Unlike many advisors, who start clients afresh after they roll over a balance from a 401(k) retirement plan, a typical new client of Axelowitz’s tends to come aboard with a hefty investment portfolio, sometimes with a large concentrated equity position that has a low cost basis. “When a client starts a relationship with us, the portfolio is often a mess,” he says. “Eight or 9 times out of 10, they were taking more risk than they needed.” Before he starts to tinker with an existing portfolio, Axelowitz takes a cue from endowment and foundation practices and crafts an investment policy statement, something he finds most new clients lack.
After working that up, he moves on to asset allocation, which he says he bases on a client’s goals and wants. Using a software tool from SunGard’s Frontier Analytics (www.online.sungard.com/frontier/) that has been customized for Morgan Stanley, Axelowitz asks a new client to complete a 10-question form to try to assess his or her tolerance for risk. He says he finds that while most clients tell him they are willing to handle risky investments, more often than not they are actually ultra-conservative. When he actually crafts the investment strategy, he follows the asset allocations of the Harvard and Yale endowments as guides (he says he obtains them through Morgan Stanley connections), but then tones them down, especially in the area of alternatives.
After a couple of client meetings, Axelowitz is ready to offer up an allocation plan, but not before handing out biographies of his team and their mission statement in a brochure called “The Team Approach.” He says he bases his investment philosophy in part on a lesson he learned from motivational lecturer Tony Robbins, with whom he studied: “In order to master investing, you have to master your emotions. Our clients are looking to us to help them think twice before reacting immediately to market changes.” Indeed, he tries to temper his clients’ expectations with this in mind. His method? “Talking to them and being clear about what is realistic and what isn’t. We are very straightforward.”
Axelowitz’s model asset portfolio, which he rebalances at least once a year and, in some cases, two to four times annually, starts with a hefty slug of fixed income–20% to 50%, composed of municipal and taxable bonds, high-yield debt, convertibles, Treasuries, and agency credits. Last year, seeing interest rates headed higher, he trimmed his fixed- income allocation about 10 percentage points, but bonds nonetheless remain a cornerstone of his strategy. To bonds, he adds 10% to 15% for alternative investments, including individual hedge funds and funds of funds, real estate investment trusts, and managed commodity futures programs–such as those run by Boston Red Sox owner John Henry–a strategy he has been employing since 1996. The remainder goes into equities, with an emphasis on value stocks in the large-cap, mid-cap, and international categories, which he thinks offer lower levels of risk than large-cap growth.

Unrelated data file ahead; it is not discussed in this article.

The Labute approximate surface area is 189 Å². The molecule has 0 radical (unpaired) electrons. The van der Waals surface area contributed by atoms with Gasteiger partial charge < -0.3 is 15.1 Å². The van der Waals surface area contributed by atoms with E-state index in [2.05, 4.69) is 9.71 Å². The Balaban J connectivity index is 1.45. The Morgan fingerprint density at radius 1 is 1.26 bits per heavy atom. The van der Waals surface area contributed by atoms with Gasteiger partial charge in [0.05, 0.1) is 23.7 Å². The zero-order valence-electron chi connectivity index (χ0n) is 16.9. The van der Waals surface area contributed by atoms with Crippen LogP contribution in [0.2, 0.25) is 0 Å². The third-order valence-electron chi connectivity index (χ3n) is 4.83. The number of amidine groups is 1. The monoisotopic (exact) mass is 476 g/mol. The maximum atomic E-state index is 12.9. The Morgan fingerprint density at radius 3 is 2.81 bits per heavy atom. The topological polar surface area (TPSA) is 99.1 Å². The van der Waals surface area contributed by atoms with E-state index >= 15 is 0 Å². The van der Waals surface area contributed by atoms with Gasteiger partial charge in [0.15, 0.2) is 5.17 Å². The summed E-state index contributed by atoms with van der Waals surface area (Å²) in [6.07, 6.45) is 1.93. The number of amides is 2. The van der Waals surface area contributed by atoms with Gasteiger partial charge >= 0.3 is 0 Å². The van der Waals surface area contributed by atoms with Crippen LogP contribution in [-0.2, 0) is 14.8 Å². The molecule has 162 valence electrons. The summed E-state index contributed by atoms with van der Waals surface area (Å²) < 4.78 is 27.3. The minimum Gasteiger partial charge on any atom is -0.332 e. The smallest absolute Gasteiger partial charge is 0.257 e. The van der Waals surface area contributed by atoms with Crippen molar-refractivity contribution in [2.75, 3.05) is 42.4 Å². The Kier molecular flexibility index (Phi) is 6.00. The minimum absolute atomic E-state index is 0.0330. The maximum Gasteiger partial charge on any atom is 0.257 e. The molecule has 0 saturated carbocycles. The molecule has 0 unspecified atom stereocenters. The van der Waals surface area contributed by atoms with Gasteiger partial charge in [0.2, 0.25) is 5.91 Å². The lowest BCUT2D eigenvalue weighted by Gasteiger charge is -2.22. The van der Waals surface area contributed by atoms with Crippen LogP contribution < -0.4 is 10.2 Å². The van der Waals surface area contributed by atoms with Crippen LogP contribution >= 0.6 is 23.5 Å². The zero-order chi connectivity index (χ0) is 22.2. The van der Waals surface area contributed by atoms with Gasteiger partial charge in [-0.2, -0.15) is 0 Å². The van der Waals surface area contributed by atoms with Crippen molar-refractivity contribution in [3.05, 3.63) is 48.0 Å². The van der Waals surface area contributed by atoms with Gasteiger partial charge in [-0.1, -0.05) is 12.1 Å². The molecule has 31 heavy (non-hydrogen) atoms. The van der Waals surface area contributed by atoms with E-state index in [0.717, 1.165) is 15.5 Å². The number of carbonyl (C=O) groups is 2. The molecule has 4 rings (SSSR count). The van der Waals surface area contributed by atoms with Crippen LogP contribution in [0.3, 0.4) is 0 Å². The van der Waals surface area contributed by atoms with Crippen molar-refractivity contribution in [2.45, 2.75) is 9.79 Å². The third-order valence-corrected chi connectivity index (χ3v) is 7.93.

No Fear of Firing
Rather than build individual positions, as he once favored, Axelowitz sees himself as a consultant who relies entirely now on a stable of separate account managers for both equities and bonds. While he declines to discuss specific equity or fixed-income managers he uses, he notes that they come from Morgan Stanley’s approved list and are chosen after a rigorous due-diligence process. Before selecting managers, he likes to look at their 3- and 5-year track records, as well as their shorter-term performance, and says he feels no pressure either to use Morgan Stanley’s own managers or to refrain from firing someone who doesn’t meet his expectations.
Noting that his team sees all his clients’ positions custodied in Morgan Stanley’s coffers, he says he makes a special effort to insure that trades are handled with tax considerations in mind and that managers are not working at cross purposes.
Axelowitz and Kauffmann also go out of their way to keep in touch with clients. The extra work is appreciated: The day after 9/11, for example, with Manhattan virtually shut down, the two were in their midtown office fielding calls from clients around the country who were asking if they were okay.
Axelowitz approaches charitable work with the same personal attention as his financial endeavors. He first got into hands-on work after attending a gala held in 1992 by the Robin Hood Foundation, an antipoverty organization in New York that is supported by many traders and hedge fund managers. The fundraiser led him to check out East Harlem Exodus House, a school for underprivileged fifth through eighth graders, where he ended up teaching a course on money and investing skills.
He then followed Exodus House’s co-founder, Hans Hageman, when he moved on to become executive director of Boys and Girls Harbor. Although he remains active in fundraising for the Robin Hood Foundation, the Harbor is his focus. Housed in a former orphanage two and a half miles north of Rockefeller Center, the Harbor offers kids programs that take them “from womb to college,” as one graduate puts it: daycare, a primary school, college prep classes, and a world-class music conservatory, among other things. The cheerful halls of the Harbor are presided over by Hageman and Anthony Duke, a World War II hero and descendant of the founder of Duke University, who founded the program as a summer camp on Long Island and remains active today at age 87.
How to Make and Spend It
While Axelowitz no longer teaches, he works closely with Hageman and Duke on strategy and fundraising, and seems to know everyone on every floor. “He’s a man in finance who’s advising people on how to spend their money as well as make money,” Duke says of Axelowitz. “Having someone who can sell the Harbor to new people–I needed that more than anything. There should be more Marks.”
Axelowitz says he would love to go back to teaching, but that “running my business, having three young children, and the Harbor board together is more than a full-time job,” However, “I have found that you can be highly effective with a little determination and a lot of organization, and that’s true whether in investing or in life.” Advisors frequently complain that they haven’t enough time to accomplish what they want. Here’s one who manages that challenge and is leaving a legacy, to boot.
Editorial Director William Glasgall can be reached at firstname.lastname@example.org.